The major biodegradable components of municipal solid waste include paper, food waste and yard waste. All of these materials contain cellulose, hemicellulose and lignin, with cellulose and hemicellulose responsible for most of the methane produced in landfills. When these wastes are buried in landfills, a complex series of chemical and biological reactions is initiated. The end products of anaerobic biological decomposition in landfills are methane and carbon dioxide. This course will describe the microbial decomposition process in a landfill and relate it to gas production and leachate quality. This foundation will then be used to describe the LandGEM model and ways in which it can be adjusted to consider the effects of waste composition and gas collection efficiency.
Upon completion of this course, the attendee will be able to:
- Define the biological conversion of municipal solid waste (MSW) to methane
- Discuss the process of Solids Decomposition and Carbon Storage
- Demonstrate a basic understanding of the Stoichiometric Methods for Estimation of Methane Potential
- Demonstrate options for Landfill Gas Modeling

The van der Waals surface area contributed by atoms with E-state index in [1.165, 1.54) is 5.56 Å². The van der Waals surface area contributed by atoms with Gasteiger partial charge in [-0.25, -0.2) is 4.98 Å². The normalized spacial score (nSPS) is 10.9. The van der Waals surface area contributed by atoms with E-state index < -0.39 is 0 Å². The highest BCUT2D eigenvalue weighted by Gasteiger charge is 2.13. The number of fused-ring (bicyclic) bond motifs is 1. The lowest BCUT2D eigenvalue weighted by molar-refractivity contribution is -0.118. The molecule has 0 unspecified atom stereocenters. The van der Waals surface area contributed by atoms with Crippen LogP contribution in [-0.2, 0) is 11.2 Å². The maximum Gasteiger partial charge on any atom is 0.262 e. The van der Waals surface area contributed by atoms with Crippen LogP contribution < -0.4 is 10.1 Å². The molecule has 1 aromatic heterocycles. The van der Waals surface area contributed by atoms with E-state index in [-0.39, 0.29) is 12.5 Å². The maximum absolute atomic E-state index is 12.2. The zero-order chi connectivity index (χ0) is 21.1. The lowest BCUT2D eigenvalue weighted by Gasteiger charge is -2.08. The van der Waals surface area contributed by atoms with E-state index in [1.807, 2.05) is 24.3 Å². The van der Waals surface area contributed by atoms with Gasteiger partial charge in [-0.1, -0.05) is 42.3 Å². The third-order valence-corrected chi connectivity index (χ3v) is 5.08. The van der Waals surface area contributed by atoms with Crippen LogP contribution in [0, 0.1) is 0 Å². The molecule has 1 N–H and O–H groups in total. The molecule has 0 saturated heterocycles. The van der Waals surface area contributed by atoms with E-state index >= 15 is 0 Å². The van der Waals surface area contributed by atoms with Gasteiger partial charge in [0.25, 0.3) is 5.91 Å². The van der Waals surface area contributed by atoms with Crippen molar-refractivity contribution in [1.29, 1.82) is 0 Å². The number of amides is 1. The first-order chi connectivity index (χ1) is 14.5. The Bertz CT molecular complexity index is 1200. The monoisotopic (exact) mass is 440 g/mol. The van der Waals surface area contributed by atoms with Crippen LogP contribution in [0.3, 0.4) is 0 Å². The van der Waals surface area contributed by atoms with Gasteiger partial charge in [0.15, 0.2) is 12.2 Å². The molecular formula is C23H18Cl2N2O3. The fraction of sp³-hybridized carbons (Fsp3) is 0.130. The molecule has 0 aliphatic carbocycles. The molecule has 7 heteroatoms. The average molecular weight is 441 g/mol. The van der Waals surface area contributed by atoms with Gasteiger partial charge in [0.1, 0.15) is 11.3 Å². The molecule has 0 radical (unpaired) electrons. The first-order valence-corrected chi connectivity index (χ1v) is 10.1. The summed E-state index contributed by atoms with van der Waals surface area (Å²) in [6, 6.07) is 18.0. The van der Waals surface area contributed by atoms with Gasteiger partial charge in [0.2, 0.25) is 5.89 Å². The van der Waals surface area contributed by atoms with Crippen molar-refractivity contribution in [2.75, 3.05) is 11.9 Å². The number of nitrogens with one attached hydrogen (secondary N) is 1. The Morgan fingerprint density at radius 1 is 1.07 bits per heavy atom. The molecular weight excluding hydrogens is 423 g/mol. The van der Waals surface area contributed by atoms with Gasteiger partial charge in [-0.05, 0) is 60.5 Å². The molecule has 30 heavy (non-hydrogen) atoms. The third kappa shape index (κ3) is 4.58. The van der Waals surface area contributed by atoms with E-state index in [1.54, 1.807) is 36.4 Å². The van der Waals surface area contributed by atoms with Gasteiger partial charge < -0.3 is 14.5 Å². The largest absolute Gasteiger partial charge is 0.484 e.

MORTON A. BARLAZ, Ph.D., P.E. is Professor and Head of the Department of Civil, Construction, and Environmental Engineering at North Carolina State University. He received a B.S. in Chemical Engineering from the University of Michigan and an M.S. and Ph.D. in Civil and Environmental Engineering from the University of Wisconsin. He has been involved in research on various aspects of solid waste since 1983. Over this time, he has conducted research on biological refuse decomposition, methane production, and the biodegradation of hazardous wastes in landfills. He has participated in two state-of-the-practice reviews of bioreactor landfills. His research forms the basis for much of the work done to assess the impact of landfills on methane emissions inventories. Dr. Barlaz is also recognized for his research on the use of life-cycle analysis to evaluate environmental emissions associated with alternate solid waste management strategies. Dr. Barlaz is the author of over 90 peer-reviewed publications and has made over 200 presentations at conferences throughout the world. In 1992 he was awarded a Presidential Faculty Fellowship from the National Science Foundation. Dr. Barlaz has been active in service throughout his career. He is an Associate Editor for two journals (Waste Management and Journal of Environmental Engineering) and serves as co-chair of the bi-annual Intercontinental Landfill Research Symposium. He has served as chair of the Government Affairs Committee and the Lectures Committee for the Association of Environmental Engineering and Science Professors. Finally, he serves on the Science Advisory Committee for the International Waste Working Group. P.E. license number 018626 (North Carolina).